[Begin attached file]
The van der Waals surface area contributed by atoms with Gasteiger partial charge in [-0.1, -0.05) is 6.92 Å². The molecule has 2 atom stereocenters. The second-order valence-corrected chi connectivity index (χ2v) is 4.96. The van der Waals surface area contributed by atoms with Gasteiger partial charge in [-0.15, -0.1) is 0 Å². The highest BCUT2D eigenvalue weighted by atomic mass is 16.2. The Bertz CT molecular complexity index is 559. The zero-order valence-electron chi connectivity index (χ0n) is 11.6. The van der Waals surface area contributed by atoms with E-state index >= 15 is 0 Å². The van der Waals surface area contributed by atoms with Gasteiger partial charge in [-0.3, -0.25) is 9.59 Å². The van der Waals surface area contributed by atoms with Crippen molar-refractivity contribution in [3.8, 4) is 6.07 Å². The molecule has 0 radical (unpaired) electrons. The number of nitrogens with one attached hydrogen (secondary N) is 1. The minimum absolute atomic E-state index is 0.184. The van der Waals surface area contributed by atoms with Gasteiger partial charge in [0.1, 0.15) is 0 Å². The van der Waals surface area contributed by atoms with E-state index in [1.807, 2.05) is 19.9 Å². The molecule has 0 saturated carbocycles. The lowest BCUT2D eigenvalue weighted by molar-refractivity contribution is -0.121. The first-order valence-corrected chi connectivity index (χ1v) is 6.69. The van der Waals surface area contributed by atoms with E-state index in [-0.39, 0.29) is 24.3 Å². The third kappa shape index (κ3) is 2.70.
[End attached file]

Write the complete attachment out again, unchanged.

The van der Waals surface area contributed by atoms with Gasteiger partial charge in [-0.1, -0.05) is 6.92 Å². The molecule has 2 atom stereocenters. The second-order valence-corrected chi connectivity index (χ2v) is 4.96. The van der Waals surface area contributed by atoms with Gasteiger partial charge in [-0.15, -0.1) is 0 Å². The highest BCUT2D eigenvalue weighted by atomic mass is 16.2. The Bertz CT molecular complexity index is 559. The zero-order valence-electron chi connectivity index (χ0n) is 11.6. The van der Waals surface area contributed by atoms with E-state index >= 15 is 0 Å². The van der Waals surface area contributed by atoms with Gasteiger partial charge in [-0.3, -0.25) is 9.59 Å². The van der Waals surface area contributed by atoms with Crippen molar-refractivity contribution in [3.8, 4) is 6.07 Å². The molecule has 0 radical (unpaired) electrons. The number of nitrogens with one attached hydrogen (secondary N) is 1. The minimum absolute atomic E-state index is 0.184. The van der Waals surface area contributed by atoms with Gasteiger partial charge in [0.1, 0.15) is 0 Å². The van der Waals surface area contributed by atoms with E-state index in [1.807, 2.05) is 19.9 Å². The molecule has 0 saturated carbocycles. The lowest BCUT2D eigenvalue weighted by molar-refractivity contribution is -0.121. The first-order valence-corrected chi connectivity index (χ1v) is 6.69. The van der Waals surface area contributed by atoms with E-state index in [-0.39, 0.29) is 24.3 Å². The third kappa shape index (κ3) is 2.70.